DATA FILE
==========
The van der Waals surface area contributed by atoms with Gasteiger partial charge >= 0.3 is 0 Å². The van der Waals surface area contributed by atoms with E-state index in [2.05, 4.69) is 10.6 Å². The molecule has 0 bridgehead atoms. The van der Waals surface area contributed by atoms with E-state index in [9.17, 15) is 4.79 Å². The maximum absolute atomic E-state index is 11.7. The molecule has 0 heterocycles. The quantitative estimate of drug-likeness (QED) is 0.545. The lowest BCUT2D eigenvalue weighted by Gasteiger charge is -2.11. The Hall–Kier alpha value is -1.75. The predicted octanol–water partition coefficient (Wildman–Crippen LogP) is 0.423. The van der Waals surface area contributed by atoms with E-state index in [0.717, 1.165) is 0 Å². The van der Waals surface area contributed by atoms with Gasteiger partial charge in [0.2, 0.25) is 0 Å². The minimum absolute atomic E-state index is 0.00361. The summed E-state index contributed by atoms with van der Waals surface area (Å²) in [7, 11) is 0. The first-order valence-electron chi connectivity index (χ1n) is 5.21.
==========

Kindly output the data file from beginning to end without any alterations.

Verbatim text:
The van der Waals surface area contributed by atoms with Gasteiger partial charge >= 0.3 is 0 Å². The van der Waals surface area contributed by atoms with E-state index in [2.05, 4.69) is 10.6 Å². The molecule has 0 bridgehead atoms. The van der Waals surface area contributed by atoms with E-state index in [9.17, 15) is 4.79 Å². The maximum absolute atomic E-state index is 11.7. The molecule has 0 heterocycles. The quantitative estimate of drug-likeness (QED) is 0.545. The lowest BCUT2D eigenvalue weighted by Gasteiger charge is -2.11. The Hall–Kier alpha value is -1.75. The predicted octanol–water partition coefficient (Wildman–Crippen LogP) is 0.423. The van der Waals surface area contributed by atoms with E-state index in [0.717, 1.165) is 0 Å². The van der Waals surface area contributed by atoms with Gasteiger partial charge in [0.2, 0.25) is 0 Å². The minimum absolute atomic E-state index is 0.00361. The summed E-state index contributed by atoms with van der Waals surface area (Å²) in [7, 11) is 0. The first-order valence-electron chi connectivity index (χ1n) is 5.21.